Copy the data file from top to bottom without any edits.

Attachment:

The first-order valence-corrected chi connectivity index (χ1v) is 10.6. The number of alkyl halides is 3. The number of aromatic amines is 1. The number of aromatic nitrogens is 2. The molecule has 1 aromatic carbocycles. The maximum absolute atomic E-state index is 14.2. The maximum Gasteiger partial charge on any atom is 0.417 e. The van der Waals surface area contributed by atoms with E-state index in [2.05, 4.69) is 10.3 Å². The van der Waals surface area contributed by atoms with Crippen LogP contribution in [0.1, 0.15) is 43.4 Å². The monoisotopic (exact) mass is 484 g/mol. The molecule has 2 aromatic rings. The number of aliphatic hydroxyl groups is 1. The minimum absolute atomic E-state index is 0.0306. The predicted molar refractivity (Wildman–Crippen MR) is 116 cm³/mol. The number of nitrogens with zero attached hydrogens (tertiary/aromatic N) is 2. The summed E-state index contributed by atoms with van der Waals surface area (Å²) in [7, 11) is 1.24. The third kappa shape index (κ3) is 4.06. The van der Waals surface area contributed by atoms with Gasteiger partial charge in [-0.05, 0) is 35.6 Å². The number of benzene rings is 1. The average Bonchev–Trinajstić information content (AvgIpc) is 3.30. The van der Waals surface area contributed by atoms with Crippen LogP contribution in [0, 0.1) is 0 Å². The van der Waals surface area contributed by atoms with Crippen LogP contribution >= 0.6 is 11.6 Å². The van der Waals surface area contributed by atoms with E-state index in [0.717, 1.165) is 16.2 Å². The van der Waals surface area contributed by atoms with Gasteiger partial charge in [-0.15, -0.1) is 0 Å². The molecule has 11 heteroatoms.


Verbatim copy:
The first-order valence-corrected chi connectivity index (χ1v) is 10.6. The number of alkyl halides is 3. The number of aromatic amines is 1. The number of aromatic nitrogens is 2. The molecule has 1 aromatic carbocycles. The maximum absolute atomic E-state index is 14.2. The maximum Gasteiger partial charge on any atom is 0.417 e. The van der Waals surface area contributed by atoms with E-state index in [2.05, 4.69) is 10.3 Å². The van der Waals surface area contributed by atoms with Crippen LogP contribution in [0.1, 0.15) is 43.4 Å². The monoisotopic (exact) mass is 484 g/mol. The molecule has 2 aromatic rings. The number of aliphatic hydroxyl groups is 1. The minimum absolute atomic E-state index is 0.0306. The predicted molar refractivity (Wildman–Crippen MR) is 116 cm³/mol. The number of nitrogens with zero attached hydrogens (tertiary/aromatic N) is 2. The summed E-state index contributed by atoms with van der Waals surface area (Å²) in [7, 11) is 1.24. The third kappa shape index (κ3) is 4.06. The van der Waals surface area contributed by atoms with Gasteiger partial charge in [-0.05, 0) is 35.6 Å². The number of benzene rings is 1. The average Bonchev–Trinajstić information content (AvgIpc) is 3.30. The van der Waals surface area contributed by atoms with Crippen LogP contribution in [0, 0.1) is 0 Å². The van der Waals surface area contributed by atoms with Crippen LogP contribution >= 0.6 is 11.6 Å². The van der Waals surface area contributed by atoms with E-state index in [0.717, 1.165) is 16.2 Å². The van der Waals surface area contributed by atoms with Gasteiger partial charge in [-0.15, -0.1) is 0 Å². The molecule has 11 heteroatoms.